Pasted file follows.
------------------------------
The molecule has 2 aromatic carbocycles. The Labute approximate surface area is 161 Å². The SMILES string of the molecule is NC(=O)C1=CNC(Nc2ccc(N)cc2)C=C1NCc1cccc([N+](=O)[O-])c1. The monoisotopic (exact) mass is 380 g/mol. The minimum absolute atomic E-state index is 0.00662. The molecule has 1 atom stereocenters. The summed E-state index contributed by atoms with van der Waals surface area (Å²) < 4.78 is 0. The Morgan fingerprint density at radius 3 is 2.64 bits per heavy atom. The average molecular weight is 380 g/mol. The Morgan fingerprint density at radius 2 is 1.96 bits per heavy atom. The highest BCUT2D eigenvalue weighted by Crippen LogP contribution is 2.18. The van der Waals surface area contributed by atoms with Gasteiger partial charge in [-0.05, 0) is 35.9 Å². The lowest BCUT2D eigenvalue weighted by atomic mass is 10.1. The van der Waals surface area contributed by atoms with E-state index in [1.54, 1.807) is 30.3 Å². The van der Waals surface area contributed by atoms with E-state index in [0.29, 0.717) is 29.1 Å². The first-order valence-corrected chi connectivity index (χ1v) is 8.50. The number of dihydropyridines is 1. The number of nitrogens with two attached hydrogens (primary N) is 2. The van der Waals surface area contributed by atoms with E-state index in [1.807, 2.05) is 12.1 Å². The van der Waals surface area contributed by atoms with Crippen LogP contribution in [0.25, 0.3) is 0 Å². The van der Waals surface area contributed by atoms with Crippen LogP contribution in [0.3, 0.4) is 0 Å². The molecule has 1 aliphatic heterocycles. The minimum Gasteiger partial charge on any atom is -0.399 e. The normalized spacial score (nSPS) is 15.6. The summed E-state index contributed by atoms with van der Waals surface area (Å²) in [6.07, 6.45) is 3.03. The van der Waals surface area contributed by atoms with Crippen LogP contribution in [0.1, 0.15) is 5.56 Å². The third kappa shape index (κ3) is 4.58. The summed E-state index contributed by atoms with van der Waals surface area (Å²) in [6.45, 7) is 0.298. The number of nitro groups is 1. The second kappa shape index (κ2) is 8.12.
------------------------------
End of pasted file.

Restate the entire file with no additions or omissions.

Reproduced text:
The molecule has 2 aromatic carbocycles. The Labute approximate surface area is 161 Å². The SMILES string of the molecule is NC(=O)C1=CNC(Nc2ccc(N)cc2)C=C1NCc1cccc([N+](=O)[O-])c1. The monoisotopic (exact) mass is 380 g/mol. The minimum absolute atomic E-state index is 0.00662. The molecule has 1 atom stereocenters. The summed E-state index contributed by atoms with van der Waals surface area (Å²) < 4.78 is 0. The Morgan fingerprint density at radius 3 is 2.64 bits per heavy atom. The average molecular weight is 380 g/mol. The Morgan fingerprint density at radius 2 is 1.96 bits per heavy atom. The highest BCUT2D eigenvalue weighted by Crippen LogP contribution is 2.18. The van der Waals surface area contributed by atoms with Gasteiger partial charge in [-0.05, 0) is 35.9 Å². The lowest BCUT2D eigenvalue weighted by atomic mass is 10.1. The van der Waals surface area contributed by atoms with E-state index in [1.54, 1.807) is 30.3 Å². The van der Waals surface area contributed by atoms with E-state index in [0.29, 0.717) is 29.1 Å². The first-order valence-corrected chi connectivity index (χ1v) is 8.50. The number of dihydropyridines is 1. The number of nitrogens with two attached hydrogens (primary N) is 2. The van der Waals surface area contributed by atoms with E-state index in [1.807, 2.05) is 12.1 Å². The van der Waals surface area contributed by atoms with Crippen LogP contribution in [0.25, 0.3) is 0 Å². The van der Waals surface area contributed by atoms with Crippen LogP contribution in [0.3, 0.4) is 0 Å². The molecule has 1 aliphatic heterocycles. The minimum Gasteiger partial charge on any atom is -0.399 e. The normalized spacial score (nSPS) is 15.6. The summed E-state index contributed by atoms with van der Waals surface area (Å²) in [6.07, 6.45) is 3.03. The van der Waals surface area contributed by atoms with Crippen LogP contribution in [0.1, 0.15) is 5.56 Å². The third kappa shape index (κ3) is 4.58. The summed E-state index contributed by atoms with van der Waals surface area (Å²) in [6.45, 7) is 0.298. The number of nitro groups is 1. The second kappa shape index (κ2) is 8.12.